Sir Theophilus Shepstone

Shepstone was born near Bristol on 8th Jan 1817, the son of a Wesleyite preacher and a Quaker mother The family emigrated to Cape Colony in 1820 when Theophilus was 3 years old. His father lived and worked among the native tribes in South Africa which gave Theophilus a good knowledge of their languages. In 1838 he was with the group of British colonists who went to Port Natal to occupy it, but they returned to the Cape the next year. He was made British Resident of the Fingo and other tribes and later became Secretary of Native Affairs for the Natal government. He was treated with great respect by the local people and earned the name 'father'. He helped Cetshwayo become king of the Zulus after an audience with King Mpande. His relationship with the Zulus was good and Cetshwayo was made to promise him that the Zulus and the white colonists would live in peace. But Shepstone's insistance caused Cetshwayo's to harbour resentment against outside interference.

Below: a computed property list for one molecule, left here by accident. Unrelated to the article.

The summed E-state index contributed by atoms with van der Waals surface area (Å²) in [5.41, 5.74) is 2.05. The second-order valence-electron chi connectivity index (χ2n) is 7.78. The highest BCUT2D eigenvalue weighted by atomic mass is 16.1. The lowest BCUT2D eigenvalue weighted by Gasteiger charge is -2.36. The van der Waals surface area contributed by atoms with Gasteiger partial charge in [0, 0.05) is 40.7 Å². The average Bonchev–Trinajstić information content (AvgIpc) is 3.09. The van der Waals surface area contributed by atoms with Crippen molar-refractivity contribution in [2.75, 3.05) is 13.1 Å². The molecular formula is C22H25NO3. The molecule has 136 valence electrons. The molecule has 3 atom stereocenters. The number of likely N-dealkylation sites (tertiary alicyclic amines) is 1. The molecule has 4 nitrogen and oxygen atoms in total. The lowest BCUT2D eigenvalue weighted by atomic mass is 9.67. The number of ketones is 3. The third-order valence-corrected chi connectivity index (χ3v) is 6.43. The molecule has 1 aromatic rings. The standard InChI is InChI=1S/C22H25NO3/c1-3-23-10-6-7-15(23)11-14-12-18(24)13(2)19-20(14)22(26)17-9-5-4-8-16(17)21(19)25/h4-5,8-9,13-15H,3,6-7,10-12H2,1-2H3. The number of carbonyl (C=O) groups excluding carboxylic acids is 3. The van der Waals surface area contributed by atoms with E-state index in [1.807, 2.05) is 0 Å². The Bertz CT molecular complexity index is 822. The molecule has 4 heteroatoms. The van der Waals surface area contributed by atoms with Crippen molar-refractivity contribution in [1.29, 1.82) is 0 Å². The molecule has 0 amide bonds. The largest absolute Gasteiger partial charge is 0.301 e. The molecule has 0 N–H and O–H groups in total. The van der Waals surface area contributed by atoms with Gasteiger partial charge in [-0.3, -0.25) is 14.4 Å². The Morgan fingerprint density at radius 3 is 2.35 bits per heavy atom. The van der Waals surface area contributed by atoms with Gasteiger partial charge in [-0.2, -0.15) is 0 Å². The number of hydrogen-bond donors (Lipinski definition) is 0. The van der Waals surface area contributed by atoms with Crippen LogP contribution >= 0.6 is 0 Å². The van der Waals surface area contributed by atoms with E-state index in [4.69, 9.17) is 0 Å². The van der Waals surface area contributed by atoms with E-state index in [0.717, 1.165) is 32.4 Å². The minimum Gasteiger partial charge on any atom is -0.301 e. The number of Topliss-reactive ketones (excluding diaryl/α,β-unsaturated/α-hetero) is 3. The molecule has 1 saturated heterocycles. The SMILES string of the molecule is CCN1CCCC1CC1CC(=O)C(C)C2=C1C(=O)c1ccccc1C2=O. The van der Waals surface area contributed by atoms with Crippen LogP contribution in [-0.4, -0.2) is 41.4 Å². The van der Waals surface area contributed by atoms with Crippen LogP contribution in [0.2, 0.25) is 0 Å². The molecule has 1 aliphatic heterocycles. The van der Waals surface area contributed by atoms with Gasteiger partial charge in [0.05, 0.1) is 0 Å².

In 1876 he was asked by Lord Carnarvon to confer with the Boers of the Transvaal and try to bring them into the British South African confederation. He went to Pretoria in January 1877 and found the Boer administration in chaos. The result of the visit was that the Transvaal was annexed. He remained there as Administrator until January 1879 and was summoned to England in May of that year to advise the government on South Africa. He and his wife had 9 children, one of whom was a son who was killed at Isandhlwana. Theophilus himself died at Pietermaritzburg on 23rd June 1893.

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by Stephen Luscombe